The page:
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GRF: 40 Years of Innovation

Glaucoma Research Foundation (GRF) is a national non-profit organization dedicated to finding a cure for glaucoma.

For 40 years, GRF has worked to advance sight-saving research and provide essential educational resources for patients. We fund critical research into glaucoma treatment, vision restoration, and a cure for glaucoma. Click the Play button to watch the video.

Video Transcript

Amanda Eddy: I was born with glaucoma. My father actually had glaucoma and went blind when he was young, so it’s been a really big part of my life. The Glaucoma Research Foundation website has so much useful information for people who are recently diagnosed. Honestly, that’s how I found out was searching online and looking for tools and information about glaucoma, and it was one of the first sites that popped up that had really useful information.

H. Dunbar Hoskins, Jr., MD: I think GRF, as an organization, is unique, because it’s the largest foundation in the country, maybe in the world, I think it is in the world, focused only on one disease, glaucoma.

Richard A. Lewis, MD: I certainly new Bob Shaffer and Dunbar [Hoskins], and Jack [Hetherington], and saw the development of this in 1978. I was in residency at the time, and then the foundation started. It was with that same mission, to prevent visual loss from glaucoma. You’ve raised over $40 million. Some important initial discoveries … the first genetic discovery in glaucoma, the TIGR gene, and then of course the Family History Project. One of the things that we all quote in all of our practices is the Normal Tension Glaucoma Trial. All of those came out of the Glaucoma Research Foundation, and I don’t think there’s any other foundation in the world that can make those kinds of claims.

Robert D. Fechtner, MD: The Glaucoma Research Foundation has stimulated collaboration. This is a slide I’ve been showing for over a decade. It’s alphabet soup of glaucoma studies. The Collaborative Normal Tension Glaucoma Study is the only one of the major clinical trials that was not funded in-part by the government. It was funded by the Glaucoma Research Foundation. It was the first multi-center clinical trial to document that lowering eye pressure preserves vision. It was a catalyst. The Glaucoma Research Foundation is a catalyst for scientific innovation. We are seeing work from a gifted group of scientists looking for biomarkers. There are Shaffer Grants being given as “priming the pump,” and with great success.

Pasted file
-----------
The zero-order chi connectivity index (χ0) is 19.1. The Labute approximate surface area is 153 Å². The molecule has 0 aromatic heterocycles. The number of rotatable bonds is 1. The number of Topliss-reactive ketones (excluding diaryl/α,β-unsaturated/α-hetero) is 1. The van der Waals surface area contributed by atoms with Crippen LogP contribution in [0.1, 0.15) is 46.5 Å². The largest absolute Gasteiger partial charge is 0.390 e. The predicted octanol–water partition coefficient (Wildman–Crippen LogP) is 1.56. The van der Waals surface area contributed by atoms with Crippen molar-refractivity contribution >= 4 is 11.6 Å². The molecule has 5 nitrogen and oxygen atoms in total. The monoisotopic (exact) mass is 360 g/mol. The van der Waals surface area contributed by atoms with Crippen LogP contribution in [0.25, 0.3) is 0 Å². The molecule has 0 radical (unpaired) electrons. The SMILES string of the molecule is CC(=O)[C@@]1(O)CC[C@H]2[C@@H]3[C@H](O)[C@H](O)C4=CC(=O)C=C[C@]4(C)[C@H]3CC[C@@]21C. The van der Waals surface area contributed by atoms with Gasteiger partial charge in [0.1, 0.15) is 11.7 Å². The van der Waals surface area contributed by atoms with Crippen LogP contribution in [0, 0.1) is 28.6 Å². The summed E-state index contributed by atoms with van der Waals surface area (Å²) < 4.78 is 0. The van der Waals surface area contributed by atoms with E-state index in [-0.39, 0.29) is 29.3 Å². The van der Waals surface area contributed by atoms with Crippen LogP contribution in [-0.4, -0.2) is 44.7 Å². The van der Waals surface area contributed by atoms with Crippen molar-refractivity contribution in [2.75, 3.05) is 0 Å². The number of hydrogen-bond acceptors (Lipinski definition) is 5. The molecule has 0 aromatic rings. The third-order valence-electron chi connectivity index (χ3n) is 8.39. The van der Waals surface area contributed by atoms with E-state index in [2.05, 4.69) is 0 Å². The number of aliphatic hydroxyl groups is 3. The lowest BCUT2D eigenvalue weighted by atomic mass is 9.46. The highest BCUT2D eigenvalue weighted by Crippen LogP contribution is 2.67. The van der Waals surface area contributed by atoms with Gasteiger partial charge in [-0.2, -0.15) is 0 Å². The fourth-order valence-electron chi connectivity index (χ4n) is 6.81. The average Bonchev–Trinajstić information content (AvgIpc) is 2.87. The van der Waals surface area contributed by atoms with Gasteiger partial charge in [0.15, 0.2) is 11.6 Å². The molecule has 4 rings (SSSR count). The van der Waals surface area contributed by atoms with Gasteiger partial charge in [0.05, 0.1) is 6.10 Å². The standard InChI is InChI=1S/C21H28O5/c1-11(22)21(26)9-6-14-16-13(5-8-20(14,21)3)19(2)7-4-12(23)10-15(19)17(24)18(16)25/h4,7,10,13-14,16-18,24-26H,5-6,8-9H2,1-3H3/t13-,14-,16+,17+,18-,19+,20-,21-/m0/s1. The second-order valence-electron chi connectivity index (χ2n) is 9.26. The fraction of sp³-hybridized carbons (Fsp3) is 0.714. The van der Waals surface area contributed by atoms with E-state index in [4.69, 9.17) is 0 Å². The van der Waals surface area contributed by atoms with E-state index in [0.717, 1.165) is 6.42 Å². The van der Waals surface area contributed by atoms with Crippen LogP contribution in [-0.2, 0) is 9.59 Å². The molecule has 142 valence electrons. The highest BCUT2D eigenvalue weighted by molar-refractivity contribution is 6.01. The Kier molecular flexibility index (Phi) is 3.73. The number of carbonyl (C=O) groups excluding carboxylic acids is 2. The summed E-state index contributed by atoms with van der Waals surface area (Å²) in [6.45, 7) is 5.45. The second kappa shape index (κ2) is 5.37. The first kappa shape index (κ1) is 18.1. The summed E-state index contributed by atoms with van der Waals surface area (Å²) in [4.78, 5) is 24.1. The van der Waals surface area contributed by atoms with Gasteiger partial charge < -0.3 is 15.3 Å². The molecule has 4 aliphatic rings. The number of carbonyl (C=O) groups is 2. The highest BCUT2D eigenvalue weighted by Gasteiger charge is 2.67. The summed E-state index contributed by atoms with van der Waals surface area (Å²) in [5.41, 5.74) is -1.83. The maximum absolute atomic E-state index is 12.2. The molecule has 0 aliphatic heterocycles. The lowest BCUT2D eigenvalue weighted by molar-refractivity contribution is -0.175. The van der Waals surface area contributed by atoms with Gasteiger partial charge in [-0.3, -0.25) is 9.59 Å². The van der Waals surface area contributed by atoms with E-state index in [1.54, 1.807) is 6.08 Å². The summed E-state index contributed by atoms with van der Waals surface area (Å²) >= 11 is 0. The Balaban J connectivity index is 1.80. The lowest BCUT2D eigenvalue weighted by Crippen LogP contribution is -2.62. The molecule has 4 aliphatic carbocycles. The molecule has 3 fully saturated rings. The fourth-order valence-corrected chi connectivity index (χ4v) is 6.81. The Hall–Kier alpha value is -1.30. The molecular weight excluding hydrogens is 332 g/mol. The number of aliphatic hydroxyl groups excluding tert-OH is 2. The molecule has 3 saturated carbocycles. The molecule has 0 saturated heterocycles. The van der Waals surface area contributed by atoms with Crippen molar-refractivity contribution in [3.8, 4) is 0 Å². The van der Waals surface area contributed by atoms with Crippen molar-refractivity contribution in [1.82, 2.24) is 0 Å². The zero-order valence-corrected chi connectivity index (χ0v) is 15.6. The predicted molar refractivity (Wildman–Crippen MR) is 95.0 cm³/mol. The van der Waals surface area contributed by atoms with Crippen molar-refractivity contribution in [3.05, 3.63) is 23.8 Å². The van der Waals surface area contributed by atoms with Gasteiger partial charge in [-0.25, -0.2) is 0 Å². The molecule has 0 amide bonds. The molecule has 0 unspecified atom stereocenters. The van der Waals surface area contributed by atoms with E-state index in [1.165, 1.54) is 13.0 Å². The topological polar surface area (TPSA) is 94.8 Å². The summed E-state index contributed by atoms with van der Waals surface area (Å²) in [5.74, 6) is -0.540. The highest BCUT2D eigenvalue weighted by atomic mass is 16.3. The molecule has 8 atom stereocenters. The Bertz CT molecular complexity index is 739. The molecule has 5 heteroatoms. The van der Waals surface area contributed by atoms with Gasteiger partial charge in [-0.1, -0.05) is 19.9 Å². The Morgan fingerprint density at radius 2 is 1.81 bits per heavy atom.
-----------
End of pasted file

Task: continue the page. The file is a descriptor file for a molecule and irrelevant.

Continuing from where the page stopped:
James D. Brandt, MD: My relationship with the GRF goes back well over 20 years. GRF funded some of my early work in the field of new drug development for glaucoma. I have been forever grateful to the seed funding that the GRF gave to us.

Joel S. Schuman, MD: There just aren’t very many places that glaucoma investigators can go to get funding for this sort of work. In addition, the Catalyst for a Cure program forms a consortium of people who generally have not worked together before to bring people together who have unique skill sets, and to create some synergy between the groups.

Monica L. Vetter, PhD: Funding from the Glaucoma Research Foundation has made such a tremendous difference. It’s brought new people into the field, really catalyzed new initiatives and new ideas, and it’s been able to stimulate a lot of interesting and important new directions in glaucoma research.

Andrew D. Huberman, PhD: The field of glaucoma research, I think, has advanced tremendously in no small part due to the support of the Glaucoma Research Foundation. I think that’s absolutely clear.

Dr. Fechtner: The Glaucoma Research Foundation is serving an essential purpose for us. Their focus is to help us find a cure.

Amanda Eddy: I don’t know. I’ve been using the same medications for 36 years. One eye drop I have been using my entire life. I genuinely think that a cure will be found in my lifetime, and the funding, and just all of the work the Glaucoma Research Foundation is doing towards that; they’re making it happen. You know, grants, and events like Glaucoma 360, and all of the learning and everything that’s going on, is just propelling that, that cure, which we’ll get to. A cure would mean, it would just mean everything. (Sorry).

Christopher Wilmoth: What helped me through it is I just remember I’m not the only one who was born with glaucoma, and it could have been much worse. I could have lost my sight.

Catherine Wilmoth: We don’t want people to lose their sight. If it’s preventable, it’s really important to find a cure, so people, more people can see ‘till the end of their lives, and see all the beautiful colors in this world that we live in.
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End transcript.

GRF funds research on vision preservation and restoration, as well as a cure for glaucoma. Your donation will help speed the cure. Give today.

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